Editor's Note: The idea of a 'ghost village' is now a reality in Uttarakhand, where remote villages in the hills lack basic amenities like roadways, health centres and schools. This seven-part series will examine the root cause of this migration and the measures being taken to tackle the problem.
Chamoli: Arjun Singh Bisht’s heart is where the home is, and home is Ghes village of Tharali tehsil in Chamoli district of Uttarakhand. Though Bisht works as a journalist in Dehradun, he is originally a farmer. And, just a few years ago, he made a breakthrough in helping his remote corner in Uttarakhand not only earn revenue but also lay the groundwork for curbing migration.
The 48-year-old was instrumental in establishing the Ghes Model of pea cultivation in 2015, which has been helping farmers from the hamlet, located right next to the China border, earn a stable livelihood. And now, he is keen for it to be replicated in the entire state.
“In my village, in the remote Deval Development Block, the educated youth either have government jobs or work in the private sector. Livelihood, of the majority, has been dependent on traditional practices of farming and labour. But in this fast-changing world, those aren’t the easiest to earn a living from. So, you can’t really blame people for migrating to urban areas for better opportunities,” said Bisht.
“But that never stopped me from wanting to do something for my village, or, to help families dependent on the traditional methods to sustain themselves. And I got my chance — a telephone call that paved the way for the economic transformation of Ghes and nearby villages," he adds.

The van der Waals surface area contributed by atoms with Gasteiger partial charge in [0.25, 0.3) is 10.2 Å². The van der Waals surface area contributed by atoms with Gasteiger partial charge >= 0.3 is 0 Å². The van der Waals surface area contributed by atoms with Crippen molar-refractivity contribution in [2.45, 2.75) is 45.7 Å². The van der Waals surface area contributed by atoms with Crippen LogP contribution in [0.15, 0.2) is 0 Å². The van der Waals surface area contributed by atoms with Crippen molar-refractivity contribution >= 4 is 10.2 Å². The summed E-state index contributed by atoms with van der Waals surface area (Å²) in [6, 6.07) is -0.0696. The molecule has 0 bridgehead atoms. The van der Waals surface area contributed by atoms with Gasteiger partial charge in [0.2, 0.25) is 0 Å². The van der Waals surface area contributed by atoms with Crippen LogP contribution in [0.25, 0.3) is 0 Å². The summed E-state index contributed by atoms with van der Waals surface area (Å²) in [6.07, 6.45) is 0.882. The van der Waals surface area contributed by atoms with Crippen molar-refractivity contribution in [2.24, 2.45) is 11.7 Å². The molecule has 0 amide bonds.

Laying the first seed
It all started in 2013-14 when Bisht had called up Trivendra Singh Rawat for some information. "Let me clarify that, at the time, he was neither an MLA nor a minister, and had lost in the 2012 Assembly election. But he had held the agriculture portfolio for five years from 2007 to 2012 in the previous (BJP) government. He put me in touch with a grain merchant, called Pappu bhai, who provides improved seeds for a higher yield. He asked me to find out from Pappu bhai what could be done for my village and, at the same time, suggested I meet the chief minister Harish Rawat, for government support for Pappu bhai’s proposal,” Bisht explained.
Pappu bhai introduced Bisht to pea production. For a trial, the grain merchant provided Bisht with 20 kilogrammes of pea seeds, which were then planted in Ghes. “That was, without a doubt, the turning point; it ushered in a new morning for my beloved village,” he said.
In 2015, Bisht met Harish and discussed the initiative. As the Uttarakhand government had anyway laid emphasis on new methods of cultivation then, in a bid to stop the exodus, the minister was eager to give it a shot.
“Harishji immediately telephoned then director of the Agriculture and Horticulture Department and asked him to lend government’s support to the initiative. In addition, a Kisan Gosthi (farmers’ meeting) was organised in Ghes on 10 October, 2015, and we were invited,” said Bisht.
“The main agenda of the meeting was apple production. But Pappu bhai and I brought pea crop cultivated in Ghes; that got everyone’s attention, and pea production, too, was discussed. You could say that was the first public talk on cultivating peas. Understandably, people were hesitant, but we kept promoting it by organising meetings, on a personal as well as group level,” he says.
The sweet taste of success